Pasta Frolla meets my lemon tart
November 30, 2010 § 3 Comments
I recently read this article on grandmothers and knitting and immediately emailed it to my own grandmother, who knows much more about knitting than I do. In fact, I think almost every woman in my family is skilled at crocheting dish clothes and knitting baby sweaters. In our attic is a collection of baby sweaters in various whites and blues (depending on whether or not the family was informed in advance of the baby’s gender), a tradition which unfortunately will probably end quite soon as I am totally incompetent at knitting. Every so often, when I go up north to visit my grandparents, I get it into my head that I will learn to excel at knitting — I go with Granny to pick out yarn and spend a day or two on the couch knitting a couple inches, calling out for help every ten minutes when I drop a stitch and don’t know how to fix it. After about two inches, I give up until my next visit. So I’m afraid there won’t be any new pink sweaters for my grandchildren, they’ll have to make do with the ones in the attic. Sorry.
But Granny’s baking was something I picked up with ease. She cans cherries and peaches in the summer, makes blueberry pies and crisps and always has oatmeal cookies waiting when I come visit. No raisins, no nuts, no chocolate. Just oatmeal and cinnamon. But one of my very first memories of baking with her is making angel food cakes with lemon pudding filling and whipped cream for Grandpa’s birthdays. I loved hanging the angel food cakes upside down and whipping the cream with an electric mixer (which we didn’t — and still don’t — have at home) and I loved the idea of lemon pudding. There were few things not made from scratch in her household — minus the chocolate-covered marshmallow cookies to which Grandpa holds fast and loyal — and the lemon pudding was one of them; it emerged off the stovetop a pale yellow custard made from yellow powder. I think that was my least favorite part of baking — the disappointment of that first bite of yellow lemon pudding.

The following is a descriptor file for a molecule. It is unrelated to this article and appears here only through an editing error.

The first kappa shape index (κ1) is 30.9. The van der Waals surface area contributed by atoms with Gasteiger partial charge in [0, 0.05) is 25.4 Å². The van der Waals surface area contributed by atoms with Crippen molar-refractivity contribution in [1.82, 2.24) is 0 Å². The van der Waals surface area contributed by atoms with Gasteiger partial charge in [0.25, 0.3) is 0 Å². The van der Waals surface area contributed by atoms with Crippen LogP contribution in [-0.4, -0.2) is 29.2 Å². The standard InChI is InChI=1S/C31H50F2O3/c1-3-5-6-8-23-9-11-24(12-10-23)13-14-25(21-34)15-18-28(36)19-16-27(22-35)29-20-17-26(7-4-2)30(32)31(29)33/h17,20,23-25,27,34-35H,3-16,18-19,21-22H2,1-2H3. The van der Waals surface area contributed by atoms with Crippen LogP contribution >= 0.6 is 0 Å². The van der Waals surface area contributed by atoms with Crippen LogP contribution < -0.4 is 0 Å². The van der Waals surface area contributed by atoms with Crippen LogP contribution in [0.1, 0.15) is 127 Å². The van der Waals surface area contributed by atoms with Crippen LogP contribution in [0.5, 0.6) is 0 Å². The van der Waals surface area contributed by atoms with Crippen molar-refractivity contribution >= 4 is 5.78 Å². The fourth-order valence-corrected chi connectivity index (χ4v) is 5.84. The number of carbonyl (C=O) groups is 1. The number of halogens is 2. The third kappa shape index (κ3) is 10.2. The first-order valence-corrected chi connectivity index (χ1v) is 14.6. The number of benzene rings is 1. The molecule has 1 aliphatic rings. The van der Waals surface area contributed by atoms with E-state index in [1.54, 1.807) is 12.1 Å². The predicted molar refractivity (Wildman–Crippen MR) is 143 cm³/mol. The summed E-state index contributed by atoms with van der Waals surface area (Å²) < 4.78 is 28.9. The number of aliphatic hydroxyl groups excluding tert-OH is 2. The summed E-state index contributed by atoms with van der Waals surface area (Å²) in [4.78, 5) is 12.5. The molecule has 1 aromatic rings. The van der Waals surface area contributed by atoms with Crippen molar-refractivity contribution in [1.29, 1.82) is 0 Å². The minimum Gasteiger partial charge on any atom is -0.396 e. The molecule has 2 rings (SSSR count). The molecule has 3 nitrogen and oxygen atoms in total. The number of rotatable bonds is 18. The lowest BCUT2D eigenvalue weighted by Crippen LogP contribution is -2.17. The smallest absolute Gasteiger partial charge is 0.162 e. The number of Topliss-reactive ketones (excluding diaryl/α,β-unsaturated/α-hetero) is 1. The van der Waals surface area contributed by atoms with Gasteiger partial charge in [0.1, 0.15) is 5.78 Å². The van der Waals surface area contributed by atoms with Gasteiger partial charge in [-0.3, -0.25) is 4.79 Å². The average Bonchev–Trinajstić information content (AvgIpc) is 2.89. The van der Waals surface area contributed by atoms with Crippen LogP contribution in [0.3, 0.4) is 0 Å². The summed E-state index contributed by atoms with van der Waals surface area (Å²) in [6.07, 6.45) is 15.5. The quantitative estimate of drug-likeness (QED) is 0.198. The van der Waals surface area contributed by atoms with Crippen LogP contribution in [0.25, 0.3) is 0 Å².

But I’ve held fast and loyal to the idea of lemon pudding and when all else seems to go wrong, I turn to lemons to come through for me. So when I trekked across Paris today to the Galleries Lafayette in search of blackstrap molasses and corn syrup in order to make my family’s traditional Thanksgiving pecan squares, and came up empty handed after hours of scouring shelves of sea salts, gourmet pates à tartiner, macarons, imported goods from all over the world, colored sugars shaped in hearts and flowers and everything else you could imagine in gourmet food heaven, I inevitably turned to the lemons sitting on my counter to save the day.
As a food blogger, I have a tendency to not want to make anything twice. I mean, why would I post on the same thing more than once? But then how can I sit here and tell you that this is the most amazing thing I’ve ever eaten when I have no intention of ever eating it again? I am justifying this with, I finally made a tart crust that actually has a recipe and it was fabulous. So make this tart crust…and well you don’t really need to be told again what I think you should fill it with, do you?